JOHN HOBSON. – Mr. Hobson, with his father and brother Richard and three sisters, came to Oregon as early as 1843, being members of the first large immigration. The story of their trip and the influences which directed their footsteps hither is one of the pleasantest and most romantic among our early annals; and there is no novel nor history more fascinating than to listen half a day as we did to the recital of his adventures.
He is a native of England, having been born in Derbyshire in 1824. His father was a hatter, and, losing his wife by death, sought a new region to bring up his children under better conditions than his means would allow in the Old Country. He determined therefore to emigrate to America, and chose Wisconsin as his objective point. In order to cross the ocean, he found it necessary to join a party of Mormons, who were under the leadership of a bishop and were going in a ship chartered by him. Leaving Liverpool, January 11, they reached St. Louis in March following, but here found progress impeded by ice in the river. While waiting several weeks for the breakup, they made the acquaintance of Miles Ayers, who was one of the movers in the organization of a company to go to Oregon; and the father was persuaded by him to join the train. Doctor Whitman was also there and confirmed their resolution.
Mr. John Hobson, then a young man of nineteen, well remembers the Doctor, and the assistance which he rendered in procuring for them a dog, and later, at the Kaw mission, a yoke of cattle. The experiences of the trip of 1843 embrace a wide variety of details, according to the different portions of the train to which the various individuals belonged, and according to the scenes or exertions which impress different persons most forcibly. Mr. Hobson remembers distinctly the efforts of Doctor Whitman at the crossing of the Platte river; and that the danger of the cattle stopping and sinking in the quicksand were avoided by chaining the entire train together, and passing on en masse. A crossing of the Snake was effected in the same way; but at this point Miles Ayers was drowned.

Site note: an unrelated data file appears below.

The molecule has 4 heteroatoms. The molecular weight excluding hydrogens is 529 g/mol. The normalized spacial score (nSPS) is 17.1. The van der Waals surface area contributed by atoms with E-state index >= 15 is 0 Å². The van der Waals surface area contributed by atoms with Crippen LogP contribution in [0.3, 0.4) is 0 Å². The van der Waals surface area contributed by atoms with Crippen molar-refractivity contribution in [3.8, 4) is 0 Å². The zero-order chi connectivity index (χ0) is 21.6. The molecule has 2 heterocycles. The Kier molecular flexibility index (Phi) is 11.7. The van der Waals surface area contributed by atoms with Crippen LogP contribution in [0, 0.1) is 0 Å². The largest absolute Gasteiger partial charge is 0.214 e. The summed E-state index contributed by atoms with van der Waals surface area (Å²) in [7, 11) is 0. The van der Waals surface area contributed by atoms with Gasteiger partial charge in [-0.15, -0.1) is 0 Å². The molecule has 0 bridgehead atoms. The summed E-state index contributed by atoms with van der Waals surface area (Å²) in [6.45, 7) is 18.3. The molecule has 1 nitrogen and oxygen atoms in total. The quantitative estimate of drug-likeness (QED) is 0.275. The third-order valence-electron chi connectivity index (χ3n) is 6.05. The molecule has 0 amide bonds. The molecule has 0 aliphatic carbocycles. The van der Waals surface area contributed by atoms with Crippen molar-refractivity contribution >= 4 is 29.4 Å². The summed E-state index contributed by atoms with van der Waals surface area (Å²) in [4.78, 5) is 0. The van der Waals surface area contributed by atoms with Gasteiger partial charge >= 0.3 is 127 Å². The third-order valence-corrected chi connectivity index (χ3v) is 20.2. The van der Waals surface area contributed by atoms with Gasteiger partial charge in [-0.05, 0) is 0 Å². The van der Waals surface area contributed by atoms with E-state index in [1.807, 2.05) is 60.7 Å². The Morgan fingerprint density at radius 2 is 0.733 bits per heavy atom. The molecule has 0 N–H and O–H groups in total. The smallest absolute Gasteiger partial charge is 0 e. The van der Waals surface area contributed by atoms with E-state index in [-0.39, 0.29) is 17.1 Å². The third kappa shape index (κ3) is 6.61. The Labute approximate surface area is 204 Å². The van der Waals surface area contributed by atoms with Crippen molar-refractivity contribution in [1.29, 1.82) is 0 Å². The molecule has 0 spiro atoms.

Upon arriving at Waiilatpu, Whitman’s home, the travelers were disappointed by finding the gristmill burned, but procuring a little wheat made flour with their coffee mills. They also left their cattle there on the range, by advice of Whitman, and making a large canoe out of a cottonwood tree, with an Indian guide procured by the Doctor, proceeded down the Walla Walla river, and made the descent of the Columbia four hundred miles in this frail shell. At the falls of Celilo their experiences were thrilling, and indeed, terrifying; and a canoe following was overturned and one man drowned. At Vancouver they were generously accommodated by McLoughlin for goods, for which they gave a note.
Leaving their families at Vancouver, a company consisting of G. Summers, Thomas Owens, Holly, Harogus and Hobson went on down the river in their canoe looking for claims, spending nine days for the trip. Stopping at Chinook they met with the loss of their craft by its being dashed upon the shingly beach as the tide and sea swell rose. They were, however, put across to Tanzy Point by the Indians, and found the following white men there; Solomon Smith and Mr. Tibbetts, of Wyeth’s expedition. Elbridge Trask of Wyeth’s ship, and William T. Perry. Task went to the mountains in 1836 to trap. On his return in 1842 he met and married Mrs. Perry’s sister. Mr. Perry, his wife and her sister were immigrants of 1842 with Mr. Crawford. Mr. Parrish and W.W. Raymond were living at the mission. After selecting claims they returned for their families, and with a bateau made the trip down the river once more. Five days on the river returning, it was Christmas night when they camped on the shore by the little cove at Astoria. One experience illustrates the shifts of the early times. After crossing over Young’s bay to Tanzy Point, their canoes sank; and all their flour became wet. They saved this dough by baking it, and had hardtack for months.